2 tried-and-tested 6% dividend yields I'd buy today

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Petrofac oil pipes

Today I'm going to look at two dividend stocks with yields of about 6%. I believe these companies' payouts are much safer than you might expect from such a high yield.

These numbers tell the story

Shares of oil services group Petrofac Limited (LSE: PFC) edged higher this morning, after the firm published a solid set of results for 2016. Revenue rose by 15% to $7,873m, while the group's underlying net profit rose from just $9m last year to a more comforting $320m.

The group drew a line under its troublesome Laggan-Tormore project and booked new orders worth $1.9bn, giving Petrofac "excellent visibility for 2017". The start of a recovery in new orders is welcome news, as the firm's order backlog has fallen by 30% from $20.7bn to $14.3bn over the last year.

Petrofac's shareholders have enjoyed a stable dividend throughout the oil market slump. The board confirmed today that the full-year payout will be left unchanged at 65.8 cents per share for 2016. That's equivalent to a yield of about 5.9%.

A dividend payout that's remained flat for several years -- like Petrofac's -- is often a warning that the payout isn't as affordable as it should be. But I don't see this as a big risk at Petrofac, thanks to the group's strong cash generation.

The last two years have been difficult for Petrofac, but in both years the group's free cash flow generation was enough to cover the dividend payout at least 1.6 times. Last year's strong cash flow also enabled the group to cut net debt by 10%, providing further protection for the dividend.

At around 895p, I calculate that Petrofac shares are trading on a trailing price/free cash flow ratio of 10. That seems cheap to me. With the shares also trading on a 2017 forecast P/E of 10, I personally would rate Petrofac stock as a strong buy.

This one is a bit different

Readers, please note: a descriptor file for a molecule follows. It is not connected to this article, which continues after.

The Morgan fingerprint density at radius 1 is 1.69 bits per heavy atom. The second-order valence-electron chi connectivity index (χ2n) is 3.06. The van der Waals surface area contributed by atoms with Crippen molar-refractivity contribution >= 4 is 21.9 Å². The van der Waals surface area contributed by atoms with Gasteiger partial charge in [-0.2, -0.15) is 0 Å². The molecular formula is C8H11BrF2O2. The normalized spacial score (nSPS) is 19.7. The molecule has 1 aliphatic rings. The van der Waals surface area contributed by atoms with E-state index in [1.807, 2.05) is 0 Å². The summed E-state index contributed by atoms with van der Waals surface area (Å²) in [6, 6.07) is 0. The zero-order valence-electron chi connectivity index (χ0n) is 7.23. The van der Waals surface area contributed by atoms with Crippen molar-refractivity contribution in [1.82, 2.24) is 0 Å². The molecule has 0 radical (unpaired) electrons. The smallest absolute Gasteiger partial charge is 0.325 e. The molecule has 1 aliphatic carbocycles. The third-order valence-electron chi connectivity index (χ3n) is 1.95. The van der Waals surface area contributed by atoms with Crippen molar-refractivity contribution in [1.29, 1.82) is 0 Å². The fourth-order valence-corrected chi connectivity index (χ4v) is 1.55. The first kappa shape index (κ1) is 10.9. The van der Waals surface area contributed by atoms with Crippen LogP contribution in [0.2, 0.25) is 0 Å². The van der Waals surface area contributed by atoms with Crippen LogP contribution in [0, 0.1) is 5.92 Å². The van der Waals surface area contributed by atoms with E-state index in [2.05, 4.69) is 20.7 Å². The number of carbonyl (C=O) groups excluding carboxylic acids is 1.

Phoenix Group Holdings (LSE: PHNX) may not be a company you're familiar with. It's a specialist insurance firm which consolidates and runs closed life assurance funds.

What this means is that it buys life funds from other insurers and then runs them down -- collecting premiums and paying out claims -- until the policies end. Phoenix doesn't sell insurance itself.

The attraction of this business is that if it's well run, it can generate a lot of surplus cash. Last year, Phoenix generated £486m of cash from its operating companies, beating its target for cash generation of £350m-£450m.

This cash generation will be used to fund the group's dividend. Phoenix is expected to pay a total dividend of 47.8p per share for 2016. That's equivalent to a total payout of £188m. As you can see, this is covered more than twice by last year's cash generation of £486m.

Phoenix stock currently offers a forecast yield of 6.2%. This payout is expected to rise by about 2.5% in 2017, keeping it in-line with inflation. I believe these shares could be an excellent buy for investors looking for a consistent, dependable income from shares.

5 more cash-backed dividend stocks

No dividend is guaranteed to be safe. But as I've tried to explain above, payouts backed by surplus cash are generally less likely to be cut.

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Roland Head has no position in any shares mentioned. The Motley Fool UK owns shares of and has recommended Petrofac. We Fools don't all hold the same opinions, but we all believe that considering a diverse range of insights makes us better investors.